Until the High Middle Ages, iron was extracted by using a bloomery. Originally pits at the side of mountains were used for that so that the breeze was fanning the flames and temperatures that were high enough were reached. Later that job was done by bellows. These bloomers were preheated by burning charcoal in them, then a 1-on-1 mixture of iron ore and charcoal was added. Small particles of Iron would drop down, combine with molten slag, and form a highly porous mass when cooling down.

Then the mass of iron and slag had to be repeatedly heated and worked with a hammer until most of the slag had been massaged out and only the iron was left. That iron was then sold in the shape of bars from which steel could then be made.

How was steel made in the Middle Ages?

But these bars of iron were not usable to forge a steel sword from them since iron in the Middle Ages usually only had a low carbon content while an average quality steel sword needed a carbon content of at least 0,5%.

So the iron bars had to be turned into steel.

And that was done by carburizing them. Carburizing means that iron and charcoal were mixed together and brought to a glow so that the carbon molecules diffused into the iron. Some blacksmiths also added bird droppings to make the steel even harder, but the reasoning behind that will be explained under the next headline.

Carburizing the iron bars took a lot of time, a total of 12 hours, and a constant temperature of 900° Celsius (= 1652° Fahrenheit) of carburization was necessary to achieve a 2 millimeters deep surface carburization of the iron bar.

And even when the bars were successfully carburized they still had to be forged out several times until a blade could be forged. Later that blade was then sharpened which was also a long process, more on how swords were sharpened for the first time and how knights kept their swords sharp in my article here.

However, sometimes adding charcoal for carburization was not seen as sufficient to create the best steel possible. Sometimes other, more surprising materials were used instead.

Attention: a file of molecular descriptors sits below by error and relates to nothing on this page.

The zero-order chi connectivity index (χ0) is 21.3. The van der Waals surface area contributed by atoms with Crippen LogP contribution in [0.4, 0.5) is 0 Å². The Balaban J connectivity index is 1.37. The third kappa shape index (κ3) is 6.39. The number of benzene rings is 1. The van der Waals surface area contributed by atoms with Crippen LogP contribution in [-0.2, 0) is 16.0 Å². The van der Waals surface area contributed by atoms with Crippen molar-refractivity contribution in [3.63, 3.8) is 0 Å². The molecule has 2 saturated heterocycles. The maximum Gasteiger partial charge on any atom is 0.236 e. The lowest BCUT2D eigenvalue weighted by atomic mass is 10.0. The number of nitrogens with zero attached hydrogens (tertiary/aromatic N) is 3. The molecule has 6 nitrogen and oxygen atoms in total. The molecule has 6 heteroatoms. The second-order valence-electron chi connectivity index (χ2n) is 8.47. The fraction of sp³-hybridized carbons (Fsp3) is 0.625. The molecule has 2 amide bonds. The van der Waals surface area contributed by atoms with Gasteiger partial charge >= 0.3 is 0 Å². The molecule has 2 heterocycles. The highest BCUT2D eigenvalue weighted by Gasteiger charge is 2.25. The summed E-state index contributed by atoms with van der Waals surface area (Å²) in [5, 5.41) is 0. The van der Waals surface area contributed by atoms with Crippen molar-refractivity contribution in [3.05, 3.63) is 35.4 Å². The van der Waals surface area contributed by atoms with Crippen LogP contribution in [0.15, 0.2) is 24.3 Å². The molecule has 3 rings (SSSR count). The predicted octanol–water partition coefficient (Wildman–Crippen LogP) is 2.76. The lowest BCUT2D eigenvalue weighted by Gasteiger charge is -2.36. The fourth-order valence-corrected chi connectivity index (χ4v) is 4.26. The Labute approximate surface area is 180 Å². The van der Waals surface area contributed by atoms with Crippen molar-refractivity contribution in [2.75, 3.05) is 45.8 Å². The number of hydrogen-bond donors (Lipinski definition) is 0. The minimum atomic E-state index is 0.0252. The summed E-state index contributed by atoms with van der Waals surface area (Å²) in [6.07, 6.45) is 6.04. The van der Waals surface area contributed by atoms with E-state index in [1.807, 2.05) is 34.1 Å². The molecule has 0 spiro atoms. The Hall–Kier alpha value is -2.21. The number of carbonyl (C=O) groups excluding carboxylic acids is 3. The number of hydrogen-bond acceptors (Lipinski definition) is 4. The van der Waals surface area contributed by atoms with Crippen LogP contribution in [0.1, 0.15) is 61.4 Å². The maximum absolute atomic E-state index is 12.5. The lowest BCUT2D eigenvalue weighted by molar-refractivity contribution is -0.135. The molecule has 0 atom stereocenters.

Adding bird droppings to the carburization process to produce an even harder steel

Now you might have cringed when reading that headline. Who in his right mind would add bird droppings when making steel?

Bird droppings contain not only a high amount of carbon but also nitrogen which also diffuses into the iron during the carburization process. The additional nitrogen molecules create a steel that is much harder than steel that is just carburized with charcoal.

That process of using bird dropping to produce extremely hard steel can be found in both medieval legends like the saga of Wayland the Smith that you can find here* on Amazon.

But not only do legends mention the use of bird droppings during the making of steel. The Arabian scholar al-Biruni who lived from 973 to 1053 mentioned that the steel that was used for the swords of the Rus was made by carburizing the iron by adding bird droppings.

By the way. The benefits of adding nitrogen compounds were also used for tempering swords when they were quenched in blood rather than in water or oil.

Yes, you read correctly. Sources are indicating that some swords were quenched in blood and there is scientific evidence why that was beneficial. You can find out more about that (and why quenching a sword in urine instead of blood was even better. Well, at least in theory) in my article here.

Take care of yourself because you deserve it. You really do.

Until next time

Yours truly

Luke Reitzer


Thomas Laible: Das Schwert. Mythos und Wirklichkeit (Bad Aibling 2008).